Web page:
Missed Opportunities for Depression Screening and Treatment in the United States

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Abstract

Purpose:

This study estimates the prevalence of depression assessment in adults age 35 and older and how prevalence varies by sociodemographic characteristics and depressive symptoms.

Methods:

We used a nationally representative survey, the Agency for Healthcare Research and Quality's Medical Expenditure Panel Survey, to evaluate if adults 35+ were being assessed for depression by their health care providers in 2014 and 2015. Using multivariate logistic regression, we examined the health and sociodemographic characteristics of patients associated with depression assessment.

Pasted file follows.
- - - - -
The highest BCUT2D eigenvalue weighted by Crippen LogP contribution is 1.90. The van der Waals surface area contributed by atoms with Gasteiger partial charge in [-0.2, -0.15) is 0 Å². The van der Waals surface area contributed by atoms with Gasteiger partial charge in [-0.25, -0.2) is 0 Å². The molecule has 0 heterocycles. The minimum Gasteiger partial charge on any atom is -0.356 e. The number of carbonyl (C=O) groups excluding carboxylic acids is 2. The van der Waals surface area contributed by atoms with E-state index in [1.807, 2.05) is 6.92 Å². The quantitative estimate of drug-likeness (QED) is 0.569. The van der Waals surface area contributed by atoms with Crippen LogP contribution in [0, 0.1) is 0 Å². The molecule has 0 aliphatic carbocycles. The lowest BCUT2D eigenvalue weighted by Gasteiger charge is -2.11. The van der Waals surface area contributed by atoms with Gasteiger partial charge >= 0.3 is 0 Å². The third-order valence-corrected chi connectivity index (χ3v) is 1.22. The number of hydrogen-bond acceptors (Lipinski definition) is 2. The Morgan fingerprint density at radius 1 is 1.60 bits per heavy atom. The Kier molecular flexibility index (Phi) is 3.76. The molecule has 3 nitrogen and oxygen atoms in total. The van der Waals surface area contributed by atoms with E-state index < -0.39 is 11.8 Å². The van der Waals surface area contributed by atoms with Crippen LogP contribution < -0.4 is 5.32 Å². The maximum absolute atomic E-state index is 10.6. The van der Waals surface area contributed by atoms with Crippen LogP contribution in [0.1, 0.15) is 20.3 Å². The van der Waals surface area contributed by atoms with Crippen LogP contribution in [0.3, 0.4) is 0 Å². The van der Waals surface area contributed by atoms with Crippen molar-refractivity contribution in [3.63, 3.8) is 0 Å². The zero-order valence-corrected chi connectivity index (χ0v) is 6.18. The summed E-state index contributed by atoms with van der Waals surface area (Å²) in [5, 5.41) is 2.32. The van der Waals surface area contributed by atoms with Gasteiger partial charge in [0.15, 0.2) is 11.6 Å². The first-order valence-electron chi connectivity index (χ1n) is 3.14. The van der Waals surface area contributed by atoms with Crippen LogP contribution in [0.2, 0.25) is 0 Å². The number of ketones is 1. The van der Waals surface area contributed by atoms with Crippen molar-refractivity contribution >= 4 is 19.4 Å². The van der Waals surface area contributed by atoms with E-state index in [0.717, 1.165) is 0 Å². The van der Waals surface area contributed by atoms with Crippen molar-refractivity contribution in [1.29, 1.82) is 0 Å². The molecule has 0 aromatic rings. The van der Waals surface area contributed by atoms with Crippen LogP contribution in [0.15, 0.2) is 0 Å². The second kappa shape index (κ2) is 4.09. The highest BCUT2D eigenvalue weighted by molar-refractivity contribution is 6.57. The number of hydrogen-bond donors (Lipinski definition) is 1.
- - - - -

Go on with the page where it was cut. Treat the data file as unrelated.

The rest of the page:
Results:

Approximately 50% of US adults aged 35+ were being assessed for depression (48.6%; 95% CI, 45.5%-51.6%). The following were less likely to be assessed: men compared with women (OR, 0.58; 95% CI, 0.46-0.72), adults 75+ compared with adults 50 to 64 years old (OR, 0.47; 95% CI, 0.32-0.69), the uninsured compared with those with private insurance (OR, 0.30; 95% CI, 0.18-0.51), and adults without recognized depressive symptoms compared with those with recognized symptoms (OR, 0.39; 95% CI, 0.24-0.63). Compared with non-Hispanic whites, the following were less likely to be assessed: Asian (OR, 0.35; 95% CI, 0.19-0.67), Hispanic (OR, 0.47; 95% CI, 0.29-0.75), and African American (OR, 0.42; 95% CI, 0.27-0.67).

Conclusions:

Many Americans are not having their depression needs assessed. Certain populations are more likely to be missed, including men, people over 75 years old, minorities, and the uninsured. Additional efforts are needed to determine methods to increase screening recommended by the United States Preventive Services Task Force and to ensure that all Americans have their mental health needs met.

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